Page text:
3D Imaging for Coral Reef Ecology

Matan Yuval# - Department of Marine Sciences
Naama Pearl#, Amit Peleg, Dan Tchernov, Tali Treibitz - Department of Marine Technologies
Avi Bar Massada - Department of Biology and Environment

 Machine Learning
Deep learning
Neural Networks
Computer vision
Image processing


Seed Grant 2021

Coral reefs are some of the most important ecosystems on the planet. Yet, they are extremely challenging to study across spatial and temporal scales because they are intricate, diverse, and remote. Over the past decade, photogrammetry has emerged as a popular and cost-effective method for coral reef surveys and 3-Dimensional (3D) mapping. However, much work remains on extracting the ecological information concealed in the 3D models such as automated taxonomic classification and structural complexity assessment. To bridge these gaps, we leverage computer vision and deep learning in various tasks, from reef-scale 3D change-detection to colony-scale studies. 

In our recent study, we employed geometrical measurements to reveal the response of coral reefs to a powerful storm [1]. We used novel computational tools and detailed 3D reconstructions captured at three time-points over three years. Our data-set Reefs4D of 21 co-registered models enabled us to calculate the differences at seven sites over time. Our novel analysis framework is widely transferable and useful for research, monitoring, and management (Fig. 1 A, B). 

At the moment, we are working on 3D instance segmentation of single coral colonies. We use deep-learning to classify the coral’s segments by their developmental stage. Segmenting the building blocks of corals: Zooids, enables us to study coral growth patterns and their relation to the environment’s structure. This is an important aspect of coral reef ecology that has rarely been studied before, especially due to the large amount of zooids in a colony. For example, the biggest colony in our study contains over 3000 segments (Zooids)(Fig. 1 C). Incorporating AI in our workflow enables us to generate a large dataset with minimal intervention, and to revisit classic studies as well as explore new ideas regarding coral colony formation.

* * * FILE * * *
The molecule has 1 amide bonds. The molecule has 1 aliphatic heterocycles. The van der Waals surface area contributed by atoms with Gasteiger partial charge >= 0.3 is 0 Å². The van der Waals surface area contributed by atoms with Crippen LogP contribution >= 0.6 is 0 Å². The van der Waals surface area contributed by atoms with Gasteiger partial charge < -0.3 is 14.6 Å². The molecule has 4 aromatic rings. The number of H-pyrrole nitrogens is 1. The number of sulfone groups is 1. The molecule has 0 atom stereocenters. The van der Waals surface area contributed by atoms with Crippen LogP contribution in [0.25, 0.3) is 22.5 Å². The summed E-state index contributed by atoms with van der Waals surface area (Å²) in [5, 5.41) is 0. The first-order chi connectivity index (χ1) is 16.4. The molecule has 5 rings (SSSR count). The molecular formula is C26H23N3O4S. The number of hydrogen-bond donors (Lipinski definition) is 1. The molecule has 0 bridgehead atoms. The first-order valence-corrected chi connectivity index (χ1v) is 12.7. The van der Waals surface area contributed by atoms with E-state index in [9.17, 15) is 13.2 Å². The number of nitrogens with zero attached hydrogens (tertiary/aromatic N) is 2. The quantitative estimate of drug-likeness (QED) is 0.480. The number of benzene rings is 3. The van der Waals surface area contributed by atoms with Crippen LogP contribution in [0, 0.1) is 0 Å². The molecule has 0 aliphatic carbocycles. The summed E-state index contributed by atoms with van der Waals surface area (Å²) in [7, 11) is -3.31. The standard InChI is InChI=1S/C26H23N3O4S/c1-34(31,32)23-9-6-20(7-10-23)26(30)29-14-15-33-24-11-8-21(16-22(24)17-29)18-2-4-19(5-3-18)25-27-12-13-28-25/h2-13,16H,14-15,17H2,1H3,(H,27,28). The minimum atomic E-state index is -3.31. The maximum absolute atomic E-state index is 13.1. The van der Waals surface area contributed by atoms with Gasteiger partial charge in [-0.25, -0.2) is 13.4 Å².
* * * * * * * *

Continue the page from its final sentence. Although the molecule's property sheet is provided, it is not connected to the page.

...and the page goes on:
Altogether, our work can help to understand coral reef ecosystems, and how to manage and protect them in light of climate-change and their global decline.

Figure 1: A) 3D models of a coral reef in 2019, 2020, and 2022 (left to right). The highlights on the left show the differences.  

  1. B) Box counting and Alpha shapes for fractal dimension calculation (see our preprint). C) 3D instance segmentation of coral zooids in two coral genera for studying coral colony formation (in prep.).  

View more 3D models at:  https://sketchfab.com/Marine_Imaging_Lab  

1) Yuval, Matan, et al. “3D Imaging Reveals Resilience: Storm Impact on Coral Reef Structural Complexity.” bioRxiv (2022): 2022-12